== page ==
The tourism industry has outperformed the global economy in 2012 - growing faster than manufacturing, retail, financial services and communications.
The industry has grown its total contribution to GDP by three per cent and increased the number of jobs by five million to 260 million.
It means that, for the first time, one in 11 of all jobs in the world is now supported by tourism.
More than ten per cent of all new jobs created in 2012 were from the industry.
According to research from the World Travel & Tourism Council economic research, in 2012, tourism’s total economic contribution - taking account of its direct, indirect and induced impacts - was US$6.6 trillion in GDP.
This is a rise of US$500 billion year-on-year.
Furthermore, tourism supports US$765 billion in investment and US$1.2 trillion in exports.
This contribution represents nine per cent of total GDP, five per cent of total investment and five per cent of world exports.
Among the 20 largest global economies, South Korea, China, South Africa and Indonesia performed best.
Growth of less than one per cent in Europe and two per cent in the United States was counter-balanced by ten per cent growth in South Korea, seven per cent in China and South Africa and six per cent in Indonesia.
WTTC is predicting the tourism industry will expand its total contribution to GDP by 3.2 per cent in 2013, faster than the 2.4 per cent predicted for global economic growth.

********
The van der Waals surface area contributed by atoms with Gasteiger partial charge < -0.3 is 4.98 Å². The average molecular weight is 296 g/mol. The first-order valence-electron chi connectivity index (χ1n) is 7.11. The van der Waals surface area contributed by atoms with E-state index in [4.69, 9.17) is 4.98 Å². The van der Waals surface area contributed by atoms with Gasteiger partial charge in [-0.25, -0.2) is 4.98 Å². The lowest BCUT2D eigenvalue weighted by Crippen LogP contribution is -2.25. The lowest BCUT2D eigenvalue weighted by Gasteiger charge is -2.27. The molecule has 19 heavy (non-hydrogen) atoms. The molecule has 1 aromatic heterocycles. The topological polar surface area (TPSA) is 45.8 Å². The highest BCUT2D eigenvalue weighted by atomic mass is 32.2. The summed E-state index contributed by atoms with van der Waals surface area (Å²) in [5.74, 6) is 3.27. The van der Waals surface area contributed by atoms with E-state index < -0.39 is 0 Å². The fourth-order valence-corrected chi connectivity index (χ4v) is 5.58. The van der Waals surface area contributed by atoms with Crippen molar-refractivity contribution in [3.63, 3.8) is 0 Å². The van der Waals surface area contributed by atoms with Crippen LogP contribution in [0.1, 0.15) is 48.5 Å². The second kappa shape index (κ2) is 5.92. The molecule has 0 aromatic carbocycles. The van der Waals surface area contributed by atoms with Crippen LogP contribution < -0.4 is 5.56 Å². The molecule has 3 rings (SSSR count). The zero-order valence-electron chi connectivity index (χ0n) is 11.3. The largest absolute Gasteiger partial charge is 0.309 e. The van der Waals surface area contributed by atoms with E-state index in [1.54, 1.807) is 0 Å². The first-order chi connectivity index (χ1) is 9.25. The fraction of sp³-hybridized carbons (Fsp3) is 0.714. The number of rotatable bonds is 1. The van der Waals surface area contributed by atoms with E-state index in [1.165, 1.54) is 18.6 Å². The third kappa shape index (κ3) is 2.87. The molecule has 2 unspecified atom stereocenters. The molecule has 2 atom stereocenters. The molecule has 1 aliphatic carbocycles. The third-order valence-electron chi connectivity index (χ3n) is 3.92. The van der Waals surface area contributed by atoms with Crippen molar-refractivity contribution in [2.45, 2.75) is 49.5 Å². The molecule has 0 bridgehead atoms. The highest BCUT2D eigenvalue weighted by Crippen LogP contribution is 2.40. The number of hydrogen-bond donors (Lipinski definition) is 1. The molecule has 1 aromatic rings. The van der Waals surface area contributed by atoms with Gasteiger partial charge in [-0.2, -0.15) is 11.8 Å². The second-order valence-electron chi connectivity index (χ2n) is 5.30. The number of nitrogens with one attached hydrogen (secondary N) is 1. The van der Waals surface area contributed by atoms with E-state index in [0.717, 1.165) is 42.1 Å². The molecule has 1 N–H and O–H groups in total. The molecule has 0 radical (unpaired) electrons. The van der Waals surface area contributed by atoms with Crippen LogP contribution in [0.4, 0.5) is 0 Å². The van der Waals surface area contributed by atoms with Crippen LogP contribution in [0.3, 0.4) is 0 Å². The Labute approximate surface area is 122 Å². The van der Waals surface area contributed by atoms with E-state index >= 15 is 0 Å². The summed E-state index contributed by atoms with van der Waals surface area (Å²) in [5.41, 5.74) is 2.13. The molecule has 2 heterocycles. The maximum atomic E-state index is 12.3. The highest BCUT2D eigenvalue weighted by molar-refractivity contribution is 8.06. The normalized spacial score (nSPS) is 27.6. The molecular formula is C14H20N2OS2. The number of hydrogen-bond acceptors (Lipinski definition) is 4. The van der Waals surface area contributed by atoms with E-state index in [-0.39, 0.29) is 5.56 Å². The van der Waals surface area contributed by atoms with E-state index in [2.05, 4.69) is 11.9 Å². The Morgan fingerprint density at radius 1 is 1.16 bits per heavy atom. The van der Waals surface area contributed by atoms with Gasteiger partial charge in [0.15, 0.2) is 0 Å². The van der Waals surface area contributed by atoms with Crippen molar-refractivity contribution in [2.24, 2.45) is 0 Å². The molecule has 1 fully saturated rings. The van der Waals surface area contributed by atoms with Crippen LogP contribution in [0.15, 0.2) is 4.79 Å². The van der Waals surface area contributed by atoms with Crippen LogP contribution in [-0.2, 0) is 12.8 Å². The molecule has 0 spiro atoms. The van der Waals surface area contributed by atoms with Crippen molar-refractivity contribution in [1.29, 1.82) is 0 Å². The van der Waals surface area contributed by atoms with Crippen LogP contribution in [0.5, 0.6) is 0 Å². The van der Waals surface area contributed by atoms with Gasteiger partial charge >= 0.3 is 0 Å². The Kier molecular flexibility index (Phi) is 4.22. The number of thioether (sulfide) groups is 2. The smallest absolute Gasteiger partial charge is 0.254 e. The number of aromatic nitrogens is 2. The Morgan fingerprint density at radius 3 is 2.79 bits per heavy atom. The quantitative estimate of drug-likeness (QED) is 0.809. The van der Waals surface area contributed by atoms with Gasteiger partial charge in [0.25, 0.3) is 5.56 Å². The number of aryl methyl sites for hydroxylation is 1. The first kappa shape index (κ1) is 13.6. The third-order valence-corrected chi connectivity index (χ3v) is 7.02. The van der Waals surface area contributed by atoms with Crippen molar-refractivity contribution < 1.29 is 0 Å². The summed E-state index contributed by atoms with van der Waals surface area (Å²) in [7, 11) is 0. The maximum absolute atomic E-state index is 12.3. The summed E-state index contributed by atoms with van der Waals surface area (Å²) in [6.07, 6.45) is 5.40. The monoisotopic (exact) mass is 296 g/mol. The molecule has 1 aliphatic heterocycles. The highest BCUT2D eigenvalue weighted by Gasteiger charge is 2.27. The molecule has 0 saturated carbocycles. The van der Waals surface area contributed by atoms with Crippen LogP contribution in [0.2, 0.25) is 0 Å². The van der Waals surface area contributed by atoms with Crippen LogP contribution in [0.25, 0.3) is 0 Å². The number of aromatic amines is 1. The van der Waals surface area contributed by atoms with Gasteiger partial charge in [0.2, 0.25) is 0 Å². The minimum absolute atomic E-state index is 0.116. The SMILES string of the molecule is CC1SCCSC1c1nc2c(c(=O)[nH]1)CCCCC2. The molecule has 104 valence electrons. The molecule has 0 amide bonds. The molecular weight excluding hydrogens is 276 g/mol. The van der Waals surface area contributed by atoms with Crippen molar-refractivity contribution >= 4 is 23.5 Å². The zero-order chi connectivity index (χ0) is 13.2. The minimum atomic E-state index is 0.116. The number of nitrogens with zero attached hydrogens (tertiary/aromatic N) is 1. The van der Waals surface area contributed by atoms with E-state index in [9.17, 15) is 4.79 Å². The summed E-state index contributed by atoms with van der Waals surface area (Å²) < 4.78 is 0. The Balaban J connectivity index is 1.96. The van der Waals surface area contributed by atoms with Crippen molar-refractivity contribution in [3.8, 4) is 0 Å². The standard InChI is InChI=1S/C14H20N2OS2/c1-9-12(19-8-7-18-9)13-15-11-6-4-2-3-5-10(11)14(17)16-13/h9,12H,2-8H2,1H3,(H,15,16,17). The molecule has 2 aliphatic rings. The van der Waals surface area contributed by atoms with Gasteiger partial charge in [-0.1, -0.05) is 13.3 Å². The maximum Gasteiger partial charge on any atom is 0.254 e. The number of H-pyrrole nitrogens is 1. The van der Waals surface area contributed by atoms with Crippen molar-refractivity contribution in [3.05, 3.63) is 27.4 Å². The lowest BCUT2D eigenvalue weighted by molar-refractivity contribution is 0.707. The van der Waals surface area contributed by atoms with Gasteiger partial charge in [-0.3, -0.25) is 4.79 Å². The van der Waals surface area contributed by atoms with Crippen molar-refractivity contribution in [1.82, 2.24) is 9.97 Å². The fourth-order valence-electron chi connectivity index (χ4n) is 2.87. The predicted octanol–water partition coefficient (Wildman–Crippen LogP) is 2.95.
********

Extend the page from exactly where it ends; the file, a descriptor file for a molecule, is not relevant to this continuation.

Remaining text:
The industry is expected to support nearly 266 million jobs in 2013 and again outperform many other industries.
WTTC president David Scowsill said: “2012 demonstrated again just how resilient the tourism industry is.
“Despite many economic difficulties, last year, for the first time, we saw more than one billion international travellers pass through the world’s ports, airports, roads and railway stations for the first time.
“This industry is an important driver for countries’ economic development and growth strategies.
“Our industry is responsible for creating jobs, lifting people out of poverty, and broadening horizons.
“But we need international institutions and governments to recognise its strength, to remove restrictive visa and tax regimes and to work with the private sector to stimulate that growth.”